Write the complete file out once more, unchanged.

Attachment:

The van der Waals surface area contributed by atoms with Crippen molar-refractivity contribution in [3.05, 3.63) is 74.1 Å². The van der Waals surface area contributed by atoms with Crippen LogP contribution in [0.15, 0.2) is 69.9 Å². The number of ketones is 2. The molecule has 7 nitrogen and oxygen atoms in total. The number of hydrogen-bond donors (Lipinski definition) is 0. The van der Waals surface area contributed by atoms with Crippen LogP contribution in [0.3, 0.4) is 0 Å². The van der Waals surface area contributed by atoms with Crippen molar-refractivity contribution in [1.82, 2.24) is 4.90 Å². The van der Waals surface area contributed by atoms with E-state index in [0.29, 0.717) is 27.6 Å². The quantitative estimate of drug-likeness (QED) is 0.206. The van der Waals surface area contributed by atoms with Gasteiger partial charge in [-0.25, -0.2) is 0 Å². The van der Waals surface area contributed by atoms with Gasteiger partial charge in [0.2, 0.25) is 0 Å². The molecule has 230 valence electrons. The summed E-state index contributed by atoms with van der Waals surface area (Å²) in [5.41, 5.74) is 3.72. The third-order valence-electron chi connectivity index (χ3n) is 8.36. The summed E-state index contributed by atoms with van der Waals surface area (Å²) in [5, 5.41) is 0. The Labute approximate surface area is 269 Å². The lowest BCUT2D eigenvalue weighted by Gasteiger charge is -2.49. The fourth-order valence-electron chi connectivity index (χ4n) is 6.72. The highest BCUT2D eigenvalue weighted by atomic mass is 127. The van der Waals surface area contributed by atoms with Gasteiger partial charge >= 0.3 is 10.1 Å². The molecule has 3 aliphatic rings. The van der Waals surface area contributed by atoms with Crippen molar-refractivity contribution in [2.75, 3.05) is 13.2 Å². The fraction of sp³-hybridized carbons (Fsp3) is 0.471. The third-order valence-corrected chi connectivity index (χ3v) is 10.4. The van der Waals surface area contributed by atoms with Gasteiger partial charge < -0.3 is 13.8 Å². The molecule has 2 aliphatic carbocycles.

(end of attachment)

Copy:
The van der Waals surface area contributed by atoms with Crippen molar-refractivity contribution in [3.05, 3.63) is 74.1 Å². The van der Waals surface area contributed by atoms with Crippen LogP contribution in [0.15, 0.2) is 69.9 Å². The number of ketones is 2. The molecule has 7 nitrogen and oxygen atoms in total. The number of hydrogen-bond donors (Lipinski definition) is 0. The van der Waals surface area contributed by atoms with Crippen LogP contribution in [0.3, 0.4) is 0 Å². The van der Waals surface area contributed by atoms with Crippen molar-refractivity contribution in [1.82, 2.24) is 4.90 Å². The van der Waals surface area contributed by atoms with E-state index in [0.29, 0.717) is 27.6 Å². The quantitative estimate of drug-likeness (QED) is 0.206. The van der Waals surface area contributed by atoms with Gasteiger partial charge in [-0.25, -0.2) is 0 Å². The van der Waals surface area contributed by atoms with Gasteiger partial charge in [0.2, 0.25) is 0 Å². The molecule has 230 valence electrons. The summed E-state index contributed by atoms with van der Waals surface area (Å²) in [5.41, 5.74) is 3.72. The third-order valence-electron chi connectivity index (χ3n) is 8.36. The summed E-state index contributed by atoms with van der Waals surface area (Å²) in [5, 5.41) is 0. The Labute approximate surface area is 269 Å². The lowest BCUT2D eigenvalue weighted by Gasteiger charge is -2.49. The fourth-order valence-electron chi connectivity index (χ4n) is 6.72. The highest BCUT2D eigenvalue weighted by atomic mass is 127. The van der Waals surface area contributed by atoms with Gasteiger partial charge >= 0.3 is 10.1 Å². The molecule has 3 aliphatic rings. The van der Waals surface area contributed by atoms with Crippen molar-refractivity contribution in [2.75, 3.05) is 13.2 Å². The fraction of sp³-hybridized carbons (Fsp3) is 0.471. The third-order valence-corrected chi connectivity index (χ3v) is 10.4. The van der Waals surface area contributed by atoms with Gasteiger partial charge < -0.3 is 13.8 Å². The molecule has 2 aliphatic carbocycles.